There are a few fundamental photo tips you need in your arsenal, ranging from the rule of thirds, to how to straighten photos, to natural light photography. Today, we are turning our attention to outdoor photography and how to take advantage of the golden hour.
OUTDOOR PHOTOGRAPHY TIPS
“Golden hour (sometimes known as magic hour, especially in cinematography) is the first and last hour of sunlight during the day, when a specific photographic effect is achieved due to the quality of the light.” – Wikipedia
This is a favorite among photographers as it can create that warm haze look in your image. Plus, the light is soft, which can help you capture catchlights in your subjects’ eyes and nice shadows.
There is actually a website that can help you figure out the golden hour where you live! I often set photo shoots around that time in the spring, summer & fall.
TAKING PICTURES IN THE SUN
If you are like me, then you may want to take outdoors photos at all times of the day, and not just be limited by the golden hour. Don’t worry – you can still take good photos, even during the harshest times of the day, if you think about your lighting.
Try to avoid shooting in full sun. This is when the sun is high in the sky normally between 11:00 am and 2:00 pm. It causes harsh shadows on your subject. They are normally squinting their eyes when facing you and it can cause your image to have blown highlights.
With a natural back light, however, you can underexpose the skin just slightly, shoot in RAW, and still achieve a dreamy quality in your photos.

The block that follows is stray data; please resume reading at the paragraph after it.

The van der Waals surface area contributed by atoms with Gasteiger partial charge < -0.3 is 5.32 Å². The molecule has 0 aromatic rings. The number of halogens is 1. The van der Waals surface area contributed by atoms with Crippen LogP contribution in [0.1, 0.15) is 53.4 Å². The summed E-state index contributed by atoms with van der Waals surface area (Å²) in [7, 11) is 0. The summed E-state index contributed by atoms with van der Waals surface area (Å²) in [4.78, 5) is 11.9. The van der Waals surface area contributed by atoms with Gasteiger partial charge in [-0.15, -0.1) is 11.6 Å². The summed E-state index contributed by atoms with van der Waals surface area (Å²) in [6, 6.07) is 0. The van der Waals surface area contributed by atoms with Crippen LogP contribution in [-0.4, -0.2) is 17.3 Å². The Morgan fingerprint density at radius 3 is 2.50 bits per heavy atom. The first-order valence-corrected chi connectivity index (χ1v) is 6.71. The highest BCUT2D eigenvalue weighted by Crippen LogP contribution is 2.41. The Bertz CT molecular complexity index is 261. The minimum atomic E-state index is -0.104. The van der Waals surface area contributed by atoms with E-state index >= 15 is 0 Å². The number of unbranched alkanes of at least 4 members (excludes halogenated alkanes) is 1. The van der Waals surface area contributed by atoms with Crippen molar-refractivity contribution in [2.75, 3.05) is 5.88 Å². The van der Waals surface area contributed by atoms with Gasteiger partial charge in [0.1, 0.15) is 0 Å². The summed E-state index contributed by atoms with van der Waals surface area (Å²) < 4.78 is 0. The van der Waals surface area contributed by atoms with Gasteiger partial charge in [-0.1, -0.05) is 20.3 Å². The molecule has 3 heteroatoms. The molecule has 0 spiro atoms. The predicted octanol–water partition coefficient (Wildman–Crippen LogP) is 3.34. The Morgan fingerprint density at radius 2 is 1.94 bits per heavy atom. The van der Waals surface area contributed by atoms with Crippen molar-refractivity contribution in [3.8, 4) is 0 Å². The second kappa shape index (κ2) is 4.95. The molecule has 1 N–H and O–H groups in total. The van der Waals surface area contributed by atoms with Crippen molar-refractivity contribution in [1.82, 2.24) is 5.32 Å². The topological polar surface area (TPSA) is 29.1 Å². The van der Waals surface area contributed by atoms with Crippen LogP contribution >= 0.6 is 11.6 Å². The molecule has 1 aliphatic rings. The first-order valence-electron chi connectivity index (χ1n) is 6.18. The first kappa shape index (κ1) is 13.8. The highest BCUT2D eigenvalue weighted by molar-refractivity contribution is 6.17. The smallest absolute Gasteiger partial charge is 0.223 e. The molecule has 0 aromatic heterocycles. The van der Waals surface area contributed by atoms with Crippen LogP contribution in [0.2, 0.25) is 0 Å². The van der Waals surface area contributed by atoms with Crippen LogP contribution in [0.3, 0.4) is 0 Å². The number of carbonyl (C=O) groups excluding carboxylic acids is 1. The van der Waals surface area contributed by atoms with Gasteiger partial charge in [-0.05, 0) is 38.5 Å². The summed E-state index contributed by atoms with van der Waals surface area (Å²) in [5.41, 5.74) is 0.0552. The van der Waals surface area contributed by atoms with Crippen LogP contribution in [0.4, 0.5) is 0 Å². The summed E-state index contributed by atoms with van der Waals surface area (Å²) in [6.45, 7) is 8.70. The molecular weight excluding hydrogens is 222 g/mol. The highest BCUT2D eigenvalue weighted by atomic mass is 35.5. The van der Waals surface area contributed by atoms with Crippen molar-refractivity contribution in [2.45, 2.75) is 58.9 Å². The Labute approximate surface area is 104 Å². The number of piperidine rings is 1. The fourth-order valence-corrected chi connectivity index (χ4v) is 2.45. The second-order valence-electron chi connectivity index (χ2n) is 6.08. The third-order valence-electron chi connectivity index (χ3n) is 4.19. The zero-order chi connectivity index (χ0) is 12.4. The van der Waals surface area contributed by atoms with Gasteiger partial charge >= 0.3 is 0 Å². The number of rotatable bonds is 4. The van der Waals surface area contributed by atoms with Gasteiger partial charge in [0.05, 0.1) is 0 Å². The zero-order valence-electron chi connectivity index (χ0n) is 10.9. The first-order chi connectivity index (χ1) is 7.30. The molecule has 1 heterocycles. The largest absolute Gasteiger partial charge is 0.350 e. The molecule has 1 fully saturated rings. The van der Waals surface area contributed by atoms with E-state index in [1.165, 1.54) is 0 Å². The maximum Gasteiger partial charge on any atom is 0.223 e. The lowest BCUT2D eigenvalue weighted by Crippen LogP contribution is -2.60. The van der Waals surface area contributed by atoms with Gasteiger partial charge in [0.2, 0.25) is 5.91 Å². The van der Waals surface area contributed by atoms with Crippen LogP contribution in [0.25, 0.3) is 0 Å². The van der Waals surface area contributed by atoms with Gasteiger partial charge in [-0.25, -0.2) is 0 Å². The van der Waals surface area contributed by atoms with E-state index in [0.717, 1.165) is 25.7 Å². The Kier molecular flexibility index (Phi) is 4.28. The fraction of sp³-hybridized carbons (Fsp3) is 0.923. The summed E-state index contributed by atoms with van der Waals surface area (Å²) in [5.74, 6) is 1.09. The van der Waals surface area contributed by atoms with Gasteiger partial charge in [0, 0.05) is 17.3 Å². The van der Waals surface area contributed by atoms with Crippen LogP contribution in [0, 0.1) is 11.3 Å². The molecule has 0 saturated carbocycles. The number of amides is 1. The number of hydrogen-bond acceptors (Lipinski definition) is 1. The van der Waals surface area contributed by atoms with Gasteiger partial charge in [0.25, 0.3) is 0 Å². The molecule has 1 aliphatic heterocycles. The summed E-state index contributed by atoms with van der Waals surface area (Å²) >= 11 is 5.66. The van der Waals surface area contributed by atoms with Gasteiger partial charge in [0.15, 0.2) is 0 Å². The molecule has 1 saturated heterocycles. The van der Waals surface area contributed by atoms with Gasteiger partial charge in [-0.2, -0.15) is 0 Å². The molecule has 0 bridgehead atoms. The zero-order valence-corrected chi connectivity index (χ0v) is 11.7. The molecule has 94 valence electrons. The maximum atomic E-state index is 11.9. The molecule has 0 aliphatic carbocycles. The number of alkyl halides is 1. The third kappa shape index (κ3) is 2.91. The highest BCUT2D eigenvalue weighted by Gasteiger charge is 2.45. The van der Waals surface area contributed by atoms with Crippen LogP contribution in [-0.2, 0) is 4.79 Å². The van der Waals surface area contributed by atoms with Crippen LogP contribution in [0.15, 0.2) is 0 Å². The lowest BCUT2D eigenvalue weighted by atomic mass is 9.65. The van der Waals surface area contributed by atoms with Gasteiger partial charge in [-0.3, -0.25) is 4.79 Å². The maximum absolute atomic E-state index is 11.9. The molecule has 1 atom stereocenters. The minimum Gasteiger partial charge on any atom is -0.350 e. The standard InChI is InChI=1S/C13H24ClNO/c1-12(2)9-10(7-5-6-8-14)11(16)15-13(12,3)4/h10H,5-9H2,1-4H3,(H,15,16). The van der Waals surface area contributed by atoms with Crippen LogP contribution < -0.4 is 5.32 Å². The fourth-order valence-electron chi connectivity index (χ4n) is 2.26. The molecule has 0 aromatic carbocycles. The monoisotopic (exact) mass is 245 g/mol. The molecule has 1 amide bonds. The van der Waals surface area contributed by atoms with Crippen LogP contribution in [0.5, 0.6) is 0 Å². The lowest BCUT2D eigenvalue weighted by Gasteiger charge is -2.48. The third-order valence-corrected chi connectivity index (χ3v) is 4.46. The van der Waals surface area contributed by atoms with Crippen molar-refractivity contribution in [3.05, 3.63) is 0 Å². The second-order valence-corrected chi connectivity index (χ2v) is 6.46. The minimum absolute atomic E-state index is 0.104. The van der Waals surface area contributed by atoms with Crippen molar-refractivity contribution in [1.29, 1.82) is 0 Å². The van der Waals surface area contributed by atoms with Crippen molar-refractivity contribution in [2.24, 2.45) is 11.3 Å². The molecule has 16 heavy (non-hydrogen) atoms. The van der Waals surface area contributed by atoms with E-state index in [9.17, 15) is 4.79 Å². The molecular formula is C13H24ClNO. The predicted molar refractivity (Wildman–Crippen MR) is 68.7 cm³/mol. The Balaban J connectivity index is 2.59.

Clipping occurs when your image is overexposed and details are lost in important parts of the picture, like the skin of your subject. In the silly example below, you can see where his skin is clipped on his right cheek, hair, and arm.
I highlighted the same picture using Lightroom to make it easier for you to see. The red spots are where the image has blown-out highlights.
A fun way to take photos in full sun without harsh shadows or blown highlights is to take photos of your subject wearing a hat or sunglasses, or looking away from the camera. You can be creative!
If you find yourself out during full sun, but still want to take great pictures, I encourage you to find open shade.
Open shade is when your subject is in the shade of a building or under a tree. Make sure your subject’s eyes are facing towards the light so they are able to take advantage of catchlights.
The image below was taken at 12:30 pm on a sunny day.
This photo was taken in full sun and you can see that it is very bright. I asked him to move 5 feet under an awning where he was in open shade. What a difference! The skin is not clipped, but some of the background is, which isn’t a big deal. You just want to make sure that your subject’s skin isn’t clipped.
If your subjects – mainly children – are outside playing in full sun, you can encourage them to play in open shade. It’s like how we discussed in the post on natural lighting photography – just as you should encourage your kids to move closer to a window to take advantage of the light, you’ll want to do the same outside. Place a toy, bubbles, sidewalk chalk or whatever in the shade and get them to play in a place with better light.
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